This was written when Walter was in the Navy. He never went overseas, but was stationed domestically. His job was to guard the bridge he mentions in the letter as being only 5 minutes away: the Taconic Parkway bridge that runs over the Croton reservoir. Today there are two bridges for each direction of the parkway. Pleasantville, NY is about 5 miles from Millwood. The ‘Puddy’ he refers to is his first child, my aunt Linda. He calls Helen ‘Punky’ and signs the letter ‘Punky’ as well.
Well I got settled here this morning about 7:30 and got in bed at 8:15, slept until 5:30 this afternoon. Now I feel like a million dollars. It is plenty warm down here in the building.
The post office is Millwood, NY c/o T.S.P.C. The phone number is Briarcliff 2185.
It seems quite a relief not to have to drive all the way up to Rudd Pond as it only takes about five minutes to get to the bridge. They are going to put in a phone at the bridge and I will give you the number as soon as it is put in.
I got my radio hooked up and so far it plays good.
I me most of the fellows here this morning and they seem to be a pretty good lot, mostly Sweeds and Dutchmen.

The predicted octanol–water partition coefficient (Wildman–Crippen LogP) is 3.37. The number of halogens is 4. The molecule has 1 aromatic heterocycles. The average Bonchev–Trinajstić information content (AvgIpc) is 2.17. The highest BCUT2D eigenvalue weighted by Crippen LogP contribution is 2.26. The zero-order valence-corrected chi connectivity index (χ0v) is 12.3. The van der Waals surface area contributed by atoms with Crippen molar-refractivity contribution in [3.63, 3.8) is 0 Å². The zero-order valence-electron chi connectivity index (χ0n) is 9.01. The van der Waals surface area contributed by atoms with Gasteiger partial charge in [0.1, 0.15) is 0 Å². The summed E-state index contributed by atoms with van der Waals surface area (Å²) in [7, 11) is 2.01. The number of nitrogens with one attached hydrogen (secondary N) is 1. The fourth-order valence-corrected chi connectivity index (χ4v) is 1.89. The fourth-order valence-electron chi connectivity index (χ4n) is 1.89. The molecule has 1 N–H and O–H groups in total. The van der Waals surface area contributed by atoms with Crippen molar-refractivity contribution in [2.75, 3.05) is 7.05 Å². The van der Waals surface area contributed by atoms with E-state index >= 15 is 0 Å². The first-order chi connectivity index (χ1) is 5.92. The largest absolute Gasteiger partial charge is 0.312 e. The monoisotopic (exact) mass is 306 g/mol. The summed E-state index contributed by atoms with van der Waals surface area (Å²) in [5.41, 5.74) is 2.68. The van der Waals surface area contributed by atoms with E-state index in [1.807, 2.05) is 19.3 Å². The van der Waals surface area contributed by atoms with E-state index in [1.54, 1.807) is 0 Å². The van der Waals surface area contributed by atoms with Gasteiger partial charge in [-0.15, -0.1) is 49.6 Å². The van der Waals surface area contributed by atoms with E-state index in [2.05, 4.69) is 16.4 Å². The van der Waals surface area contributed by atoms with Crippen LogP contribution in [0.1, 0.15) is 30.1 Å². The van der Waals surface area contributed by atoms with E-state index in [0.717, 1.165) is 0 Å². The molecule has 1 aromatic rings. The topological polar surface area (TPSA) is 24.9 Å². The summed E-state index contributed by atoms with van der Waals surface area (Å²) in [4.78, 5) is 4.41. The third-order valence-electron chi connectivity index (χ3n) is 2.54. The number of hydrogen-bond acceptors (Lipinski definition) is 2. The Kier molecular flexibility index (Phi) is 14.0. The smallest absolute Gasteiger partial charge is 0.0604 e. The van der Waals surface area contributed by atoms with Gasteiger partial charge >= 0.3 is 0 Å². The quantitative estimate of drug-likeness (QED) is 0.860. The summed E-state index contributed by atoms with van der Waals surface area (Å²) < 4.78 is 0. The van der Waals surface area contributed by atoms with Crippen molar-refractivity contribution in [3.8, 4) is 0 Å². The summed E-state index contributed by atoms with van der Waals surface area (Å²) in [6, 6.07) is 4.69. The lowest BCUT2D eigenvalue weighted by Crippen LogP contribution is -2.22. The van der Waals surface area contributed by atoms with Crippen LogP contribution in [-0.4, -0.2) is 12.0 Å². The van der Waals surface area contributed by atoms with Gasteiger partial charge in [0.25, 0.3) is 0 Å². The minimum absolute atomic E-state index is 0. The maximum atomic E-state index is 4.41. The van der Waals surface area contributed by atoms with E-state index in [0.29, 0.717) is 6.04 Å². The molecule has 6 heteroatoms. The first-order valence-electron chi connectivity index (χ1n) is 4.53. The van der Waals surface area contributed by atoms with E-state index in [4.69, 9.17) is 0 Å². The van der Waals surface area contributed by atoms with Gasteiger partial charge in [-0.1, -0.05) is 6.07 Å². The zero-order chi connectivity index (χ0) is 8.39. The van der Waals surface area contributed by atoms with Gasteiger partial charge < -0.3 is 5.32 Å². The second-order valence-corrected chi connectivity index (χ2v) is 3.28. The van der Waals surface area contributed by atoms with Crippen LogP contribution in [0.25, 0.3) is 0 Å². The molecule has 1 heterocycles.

I hope you don’t miss me too much but if I get as much rest the next few nights I may take a run up early in the week. But I will be home Wednesday a m anyway.
The night man just came in and is going to take me over to Pleasantville to show me a good place to eat. I’ll follow him over and then hope I can find my way back. I’ll mail this over there.
I broke a shoe lace tonight so I’ll have to invest 5$ for a new pair.
Well darling you take good care of Puddy and tell her that her daddy will be home soon. Good night Punky be a good punky cause I love you
Good night little Punky.
The below poem, written sometime between 1924 and 1942, is an ode to my grandfather’s family and the family farm on Academy Hill Rd. in Jackson Corners, Town of Milan, Dutchess County NY. I’ve transcribed it from the hand-written copy in my possession.
The author, William K Munro was born c. 1880 in Australia. He immigrated to New York State in 1874 and married Florence Kilmer, half-sister to Bertha Mae Kilmer, my great-grandmother. (1930 census Albany, Albany Co NY page #5A, ed. #1-51, fam. #88 & 1920 same location page #6B, ed #94, fam. #120)
Bertha is ‘Mom’ in this poem. She married Clayton Hermans (‘Pop’), son of Jacob Luther Hermans 1841-1924, the ‘Grampy’ and ‘Uncle Jake’ of the poem. William and Florence did not have any children of their own (1920 & 1930 census) as did many of Florence’s siblings, which might explain why he doted on his nieces and nephew so much.
My grandfather Walter Clayton Hermans 1915-1994 and his sisters Madge Julia Hermans Snedeker Petty and Louise Hermans Johnson Weiss are the ‘cute little tots’.
One Beautiful Dream
I am dreaming of a homestead upon a little hill
Where I visited very often, but seldom against my will